Tort liability lecture scheduled for Sept. 30 at WVU

By The West Virginia Record | Sep 24, 2009

Epp

MORGANTOWN -- West Virginia University's Department of Political Science presents the John R. Williams Memorial Lecture, titled "Making Rights Real: How Tort Liability Reformed Local Government," given by Charles R. Epp, professor and director of the Department of Public Administration's doctoral program at the University of Kansas.

Epp will come to campus on Sept. 30 at 4 p.m. in the Mountainlair Gluck Theater.

His talk stems from research on law, courts, and legal control of bureaucracy, and his recently published book, "Making Rights Real: Activists, Bureaucrats, and the Creation of the Legalistic State," which examines three different policy areas in the United States and the United Kingdom –- workplace sexual harassment, playground safety, and police brutality.

Epp is author of "The Rights Revolution: Lawyers, Activists, and Supreme Courts in Comparative Perspective," a study of the expansion of the litigation of rights claims in Canada, India, the United Kingdom, and the United States, which received the American Political Science Association's C. Herman Pritchett Award for the best book on law and politics in 1998.

His current study, titled "Pulled Over: How Race Matters in Traffic Law Enforcement," investigates racial disparities in police stops.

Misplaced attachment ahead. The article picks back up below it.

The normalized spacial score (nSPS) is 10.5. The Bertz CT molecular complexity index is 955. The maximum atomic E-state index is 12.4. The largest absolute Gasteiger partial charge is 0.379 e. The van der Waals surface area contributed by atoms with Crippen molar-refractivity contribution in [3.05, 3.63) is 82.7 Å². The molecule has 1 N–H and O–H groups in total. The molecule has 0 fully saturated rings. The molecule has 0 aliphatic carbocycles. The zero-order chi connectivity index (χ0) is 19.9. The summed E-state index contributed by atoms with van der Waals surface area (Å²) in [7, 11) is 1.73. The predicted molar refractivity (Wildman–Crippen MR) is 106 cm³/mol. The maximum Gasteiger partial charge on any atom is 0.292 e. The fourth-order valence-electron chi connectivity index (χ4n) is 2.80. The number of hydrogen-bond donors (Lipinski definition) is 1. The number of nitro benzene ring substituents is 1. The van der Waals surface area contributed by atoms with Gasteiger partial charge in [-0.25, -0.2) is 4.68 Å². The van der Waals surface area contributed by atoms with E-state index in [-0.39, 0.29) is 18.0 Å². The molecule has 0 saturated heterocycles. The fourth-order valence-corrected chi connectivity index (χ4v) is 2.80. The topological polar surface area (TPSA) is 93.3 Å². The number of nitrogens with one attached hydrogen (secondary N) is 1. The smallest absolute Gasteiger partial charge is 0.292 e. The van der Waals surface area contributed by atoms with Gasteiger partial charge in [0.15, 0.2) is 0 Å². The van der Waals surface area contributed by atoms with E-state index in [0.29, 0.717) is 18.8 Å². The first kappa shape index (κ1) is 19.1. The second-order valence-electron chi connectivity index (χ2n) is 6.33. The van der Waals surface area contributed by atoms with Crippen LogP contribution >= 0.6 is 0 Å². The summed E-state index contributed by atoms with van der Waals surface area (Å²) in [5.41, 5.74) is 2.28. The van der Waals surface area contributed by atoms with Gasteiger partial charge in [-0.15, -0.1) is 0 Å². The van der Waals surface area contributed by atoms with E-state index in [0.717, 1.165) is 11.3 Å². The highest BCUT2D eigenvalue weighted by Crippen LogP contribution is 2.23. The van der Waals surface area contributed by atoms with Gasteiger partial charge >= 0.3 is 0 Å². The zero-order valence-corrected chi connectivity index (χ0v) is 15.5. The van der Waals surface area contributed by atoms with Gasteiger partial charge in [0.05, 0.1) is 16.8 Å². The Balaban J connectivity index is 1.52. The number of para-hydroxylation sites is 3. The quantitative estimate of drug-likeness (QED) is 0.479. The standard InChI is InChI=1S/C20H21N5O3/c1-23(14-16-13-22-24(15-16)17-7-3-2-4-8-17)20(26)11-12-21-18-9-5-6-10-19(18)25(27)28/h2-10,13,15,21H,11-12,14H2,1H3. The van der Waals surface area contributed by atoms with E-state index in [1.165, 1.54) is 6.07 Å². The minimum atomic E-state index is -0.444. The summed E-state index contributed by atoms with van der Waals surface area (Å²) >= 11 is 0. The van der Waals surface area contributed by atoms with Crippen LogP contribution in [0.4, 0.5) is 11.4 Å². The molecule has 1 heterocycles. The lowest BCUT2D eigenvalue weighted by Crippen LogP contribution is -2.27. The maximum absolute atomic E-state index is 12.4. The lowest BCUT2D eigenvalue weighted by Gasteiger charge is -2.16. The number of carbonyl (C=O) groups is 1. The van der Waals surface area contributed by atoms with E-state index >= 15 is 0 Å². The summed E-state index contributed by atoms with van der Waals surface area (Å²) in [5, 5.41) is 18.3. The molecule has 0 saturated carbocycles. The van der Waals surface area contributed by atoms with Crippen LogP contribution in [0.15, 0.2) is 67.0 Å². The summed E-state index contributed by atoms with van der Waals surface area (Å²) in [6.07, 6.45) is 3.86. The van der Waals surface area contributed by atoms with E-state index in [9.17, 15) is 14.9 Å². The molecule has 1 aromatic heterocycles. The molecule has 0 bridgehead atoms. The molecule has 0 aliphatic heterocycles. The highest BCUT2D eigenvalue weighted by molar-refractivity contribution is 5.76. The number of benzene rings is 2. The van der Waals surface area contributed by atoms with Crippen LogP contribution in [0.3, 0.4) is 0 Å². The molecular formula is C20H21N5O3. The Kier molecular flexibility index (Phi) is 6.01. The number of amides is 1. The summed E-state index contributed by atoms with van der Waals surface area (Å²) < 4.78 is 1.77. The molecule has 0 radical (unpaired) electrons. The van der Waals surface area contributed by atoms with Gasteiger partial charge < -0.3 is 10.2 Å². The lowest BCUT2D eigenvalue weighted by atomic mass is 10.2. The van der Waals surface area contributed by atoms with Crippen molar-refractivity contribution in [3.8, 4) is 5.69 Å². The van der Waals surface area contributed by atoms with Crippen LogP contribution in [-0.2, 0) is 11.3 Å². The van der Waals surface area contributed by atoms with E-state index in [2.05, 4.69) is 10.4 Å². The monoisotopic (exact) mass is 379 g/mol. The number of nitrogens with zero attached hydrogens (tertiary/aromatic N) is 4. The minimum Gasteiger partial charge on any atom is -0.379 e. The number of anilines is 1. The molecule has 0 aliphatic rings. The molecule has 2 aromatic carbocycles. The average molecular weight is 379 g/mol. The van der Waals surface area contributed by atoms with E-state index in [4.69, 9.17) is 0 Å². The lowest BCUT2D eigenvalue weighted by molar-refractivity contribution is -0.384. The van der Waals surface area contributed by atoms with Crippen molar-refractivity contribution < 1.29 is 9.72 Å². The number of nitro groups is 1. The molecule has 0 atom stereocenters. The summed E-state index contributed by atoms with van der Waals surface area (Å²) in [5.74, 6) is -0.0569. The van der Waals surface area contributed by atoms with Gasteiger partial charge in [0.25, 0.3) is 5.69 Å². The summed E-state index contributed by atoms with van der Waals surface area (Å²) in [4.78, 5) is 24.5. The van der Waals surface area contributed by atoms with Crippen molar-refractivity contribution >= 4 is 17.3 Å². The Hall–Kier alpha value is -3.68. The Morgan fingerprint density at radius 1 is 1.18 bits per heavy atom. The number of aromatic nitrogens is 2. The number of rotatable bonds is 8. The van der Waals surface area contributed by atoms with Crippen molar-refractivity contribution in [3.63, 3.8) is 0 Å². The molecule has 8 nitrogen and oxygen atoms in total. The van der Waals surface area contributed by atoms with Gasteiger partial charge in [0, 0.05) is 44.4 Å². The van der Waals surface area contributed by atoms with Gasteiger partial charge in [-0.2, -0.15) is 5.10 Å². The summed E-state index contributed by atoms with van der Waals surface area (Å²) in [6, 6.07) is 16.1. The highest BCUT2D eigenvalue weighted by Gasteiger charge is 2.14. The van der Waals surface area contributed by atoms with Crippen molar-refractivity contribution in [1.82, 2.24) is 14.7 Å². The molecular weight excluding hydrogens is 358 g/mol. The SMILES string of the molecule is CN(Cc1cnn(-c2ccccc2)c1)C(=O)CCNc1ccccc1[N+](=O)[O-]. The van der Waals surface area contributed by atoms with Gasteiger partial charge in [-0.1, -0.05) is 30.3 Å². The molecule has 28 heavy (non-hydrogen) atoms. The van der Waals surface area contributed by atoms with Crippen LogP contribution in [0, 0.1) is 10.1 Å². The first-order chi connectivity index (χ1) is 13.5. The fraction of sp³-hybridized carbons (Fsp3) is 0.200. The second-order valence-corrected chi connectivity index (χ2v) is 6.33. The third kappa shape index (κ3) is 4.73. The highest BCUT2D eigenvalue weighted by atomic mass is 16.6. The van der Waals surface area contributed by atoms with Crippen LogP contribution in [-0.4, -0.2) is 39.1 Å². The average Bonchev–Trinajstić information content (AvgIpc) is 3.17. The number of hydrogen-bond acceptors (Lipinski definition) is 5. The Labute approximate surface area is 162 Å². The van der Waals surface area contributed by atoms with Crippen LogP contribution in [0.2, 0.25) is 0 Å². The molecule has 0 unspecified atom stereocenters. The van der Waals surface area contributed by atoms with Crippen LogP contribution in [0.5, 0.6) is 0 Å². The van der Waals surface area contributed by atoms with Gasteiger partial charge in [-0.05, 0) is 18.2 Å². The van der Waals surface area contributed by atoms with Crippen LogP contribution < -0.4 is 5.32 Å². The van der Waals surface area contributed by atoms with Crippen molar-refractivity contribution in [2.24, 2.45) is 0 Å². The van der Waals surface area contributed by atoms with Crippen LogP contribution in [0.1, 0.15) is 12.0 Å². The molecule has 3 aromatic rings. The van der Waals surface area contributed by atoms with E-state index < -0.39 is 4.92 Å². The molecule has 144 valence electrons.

Epp earned a bachelor's degree in philosophy from Bethel College in Kansas, and a master's and doctoral degree in political science from the University of Wisconsin-Madison.

The John R. Williams Lecture was created in honor of Williams' devotion to WVU, the study of political science, and his students. He was a recognized specialist in British Commonwealth studies and a researcher in Canadian and Australian politics. In 1949, he became a professor in WVU's Department of Political Science where he taught for nearly four decades. During that time, he also became department chair in 1961 and director of the University Honors Program in 1973.

Williams was known for challenging generations of students to think critically about political philosophy, the politics of the British Commonwealth of nations, and Western European politics, and became one of WVU's most popular teachers. For his service to the University, he received the Eberly College of Arts and Sciences Outstanding Teacher Award, the Pi Sigma Alpha Outstanding Teacher Award, and the WVU Outstanding Teacher Award.

He was author of "The Conservative Party of Canada," and "John Latham and the Conservative Recovery from Defeat," as well as other works published in professional journals. He was also appointed as a Fellow at the Duke University Commonwealth Studies Center, a Visiting Fellow at the Australian National University, and an Academic Visitor at the London School of Economics.

Williams graduated summa cum laude with a bachelor's degree from Lawrence College in 1944. He earned a master's degree from the Johns Hopkins University in 1947, and a doctoral degree from Duke University in 1951. He also studied government at the University of Chicago and the London School of Economics.

For more information, contact Barnette Professor and Chair in the Department of Political Science Joe Hagan at 304-293-3811 or jhagan@wvu.edu.

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